Family Bustards (Otididae)

Least Concern

Australian Bustard (Ardeotis australis)


French: Outarde d’Australie German: Wammentrappe Spanish: Avutarda australiana

Otis Australis

J. E. Gray

, 1829,

New South Wales, Australia


Very closely related to A. nigriceps; these two sometimes separated in genus Austrotis, having a very different display from the two African Ardeotis. Monotypic.


Australia, in all states, but generally rarer or absent in S and especially in SE; also S New Guinea, in the Trans-Fly and ranging farther W.

Descriptive notes

Male c. 120 cm, 5600–8200 g; female c. 90cm, 2800–3200 g. Back, wings and central tail brown with fine dark ver­miculations, black panel spotted with white on... read more


Croaks while feeding. Alarm call is a hoarse bark. The displaying male inflates his throat and '... read more


Mainly grassland dominated by tussocky forms, also in sparse low shrubland, savanna, open woodland... read more

Food and feeding

Shoots, roots, leaves, flowerheads, seeds and berries; molluscs, myriapods, arachnids, insects (especially grasshoppers, beetles and... read more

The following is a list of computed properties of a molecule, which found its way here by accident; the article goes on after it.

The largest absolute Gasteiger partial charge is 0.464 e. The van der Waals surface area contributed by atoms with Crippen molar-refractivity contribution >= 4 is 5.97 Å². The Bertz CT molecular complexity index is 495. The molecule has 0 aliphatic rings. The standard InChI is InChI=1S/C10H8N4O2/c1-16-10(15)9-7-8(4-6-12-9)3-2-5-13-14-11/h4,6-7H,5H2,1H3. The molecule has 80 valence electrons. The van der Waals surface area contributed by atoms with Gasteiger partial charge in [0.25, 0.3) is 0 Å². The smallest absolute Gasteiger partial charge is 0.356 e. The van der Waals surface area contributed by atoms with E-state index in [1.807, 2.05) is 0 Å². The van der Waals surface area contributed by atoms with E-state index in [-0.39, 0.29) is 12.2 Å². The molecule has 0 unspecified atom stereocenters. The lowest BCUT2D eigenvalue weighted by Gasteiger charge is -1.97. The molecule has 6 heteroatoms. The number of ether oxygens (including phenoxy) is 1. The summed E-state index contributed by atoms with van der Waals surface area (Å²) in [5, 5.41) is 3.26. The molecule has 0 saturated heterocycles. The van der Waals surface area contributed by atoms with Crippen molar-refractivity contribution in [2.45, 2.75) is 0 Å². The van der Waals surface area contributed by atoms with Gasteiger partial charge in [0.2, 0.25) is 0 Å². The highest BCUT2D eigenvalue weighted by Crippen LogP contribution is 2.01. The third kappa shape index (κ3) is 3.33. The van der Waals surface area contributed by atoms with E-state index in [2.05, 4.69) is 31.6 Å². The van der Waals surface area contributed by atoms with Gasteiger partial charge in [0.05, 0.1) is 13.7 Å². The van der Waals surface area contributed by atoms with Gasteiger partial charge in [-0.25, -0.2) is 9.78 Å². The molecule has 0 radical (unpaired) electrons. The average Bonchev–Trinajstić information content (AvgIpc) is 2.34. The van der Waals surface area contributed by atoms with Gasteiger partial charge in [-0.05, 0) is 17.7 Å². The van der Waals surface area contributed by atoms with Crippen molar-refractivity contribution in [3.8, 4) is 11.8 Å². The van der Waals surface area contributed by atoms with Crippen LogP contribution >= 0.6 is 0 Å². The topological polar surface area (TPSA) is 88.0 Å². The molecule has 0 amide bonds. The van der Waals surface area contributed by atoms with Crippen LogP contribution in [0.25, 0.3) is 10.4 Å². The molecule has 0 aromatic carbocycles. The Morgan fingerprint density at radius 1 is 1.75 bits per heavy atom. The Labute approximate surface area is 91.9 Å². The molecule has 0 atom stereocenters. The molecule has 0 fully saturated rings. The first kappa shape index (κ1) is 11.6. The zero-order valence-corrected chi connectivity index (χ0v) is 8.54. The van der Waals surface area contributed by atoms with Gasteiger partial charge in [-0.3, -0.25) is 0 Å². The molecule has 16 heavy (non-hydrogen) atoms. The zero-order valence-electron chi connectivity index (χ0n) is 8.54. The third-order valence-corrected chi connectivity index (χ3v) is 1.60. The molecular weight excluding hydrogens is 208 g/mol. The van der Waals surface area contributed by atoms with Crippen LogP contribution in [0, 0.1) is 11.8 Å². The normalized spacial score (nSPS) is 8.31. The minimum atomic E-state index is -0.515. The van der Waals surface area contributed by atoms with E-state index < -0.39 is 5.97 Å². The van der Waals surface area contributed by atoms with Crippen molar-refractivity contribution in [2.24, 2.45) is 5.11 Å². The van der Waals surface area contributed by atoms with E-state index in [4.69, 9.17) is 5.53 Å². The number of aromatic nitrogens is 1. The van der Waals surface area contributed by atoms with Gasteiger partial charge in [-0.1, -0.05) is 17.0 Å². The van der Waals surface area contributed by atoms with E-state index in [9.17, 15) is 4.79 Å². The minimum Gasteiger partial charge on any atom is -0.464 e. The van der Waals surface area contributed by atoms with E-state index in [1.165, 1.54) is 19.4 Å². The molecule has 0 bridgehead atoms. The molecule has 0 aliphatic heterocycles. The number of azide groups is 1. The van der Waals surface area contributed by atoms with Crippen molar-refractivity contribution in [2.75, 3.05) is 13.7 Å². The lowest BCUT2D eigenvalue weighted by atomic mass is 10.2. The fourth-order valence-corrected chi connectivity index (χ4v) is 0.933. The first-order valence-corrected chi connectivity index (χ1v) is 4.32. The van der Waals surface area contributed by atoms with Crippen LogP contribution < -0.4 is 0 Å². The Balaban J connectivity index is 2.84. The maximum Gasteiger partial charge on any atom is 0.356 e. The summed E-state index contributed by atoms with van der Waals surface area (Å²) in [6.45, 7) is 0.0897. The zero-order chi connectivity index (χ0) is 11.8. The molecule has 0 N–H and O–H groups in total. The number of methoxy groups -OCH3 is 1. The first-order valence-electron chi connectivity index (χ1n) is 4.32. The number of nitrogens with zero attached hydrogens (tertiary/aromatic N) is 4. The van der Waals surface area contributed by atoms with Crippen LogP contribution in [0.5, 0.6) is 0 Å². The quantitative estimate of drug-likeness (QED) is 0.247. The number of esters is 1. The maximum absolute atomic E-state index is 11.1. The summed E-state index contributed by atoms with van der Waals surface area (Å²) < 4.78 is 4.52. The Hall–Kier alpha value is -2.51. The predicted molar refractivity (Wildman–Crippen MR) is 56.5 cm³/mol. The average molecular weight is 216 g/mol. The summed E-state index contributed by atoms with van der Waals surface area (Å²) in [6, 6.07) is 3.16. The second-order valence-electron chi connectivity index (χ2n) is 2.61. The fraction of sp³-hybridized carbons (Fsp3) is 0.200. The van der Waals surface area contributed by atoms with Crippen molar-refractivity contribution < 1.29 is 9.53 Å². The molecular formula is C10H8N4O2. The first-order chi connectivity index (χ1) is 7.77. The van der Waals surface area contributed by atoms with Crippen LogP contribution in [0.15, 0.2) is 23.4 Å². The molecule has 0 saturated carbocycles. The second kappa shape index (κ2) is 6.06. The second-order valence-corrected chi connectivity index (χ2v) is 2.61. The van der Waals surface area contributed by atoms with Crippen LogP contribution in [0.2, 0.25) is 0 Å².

Aseasonal in arid and semi-arid N regions, occurring in response to rainfall; April–November in S. The mating system is classified as... read more


Largely sedentary in parts of range, but may disperse nomadically in non-breeding season. Satellite... read more

Status and conservation

Not globally threatened (Least Concern). CITES II. Population 10,000–100,000 individuals. Range in Australia has contracted since European settlement, owing to heavy... read more

Recommended citation

Collar, N. & Garcia, E.F.J. (2020). Australian Bustard (Ardeotis australis). In: del Hoyo, J., Elliott, A., Sargatal, J., Christie, D.A. & de Juana, E. (eds.). Handbook of the Birds of the World Alive. Lynx Edicions, Barcelona. (retrieved from on 23 February 2020).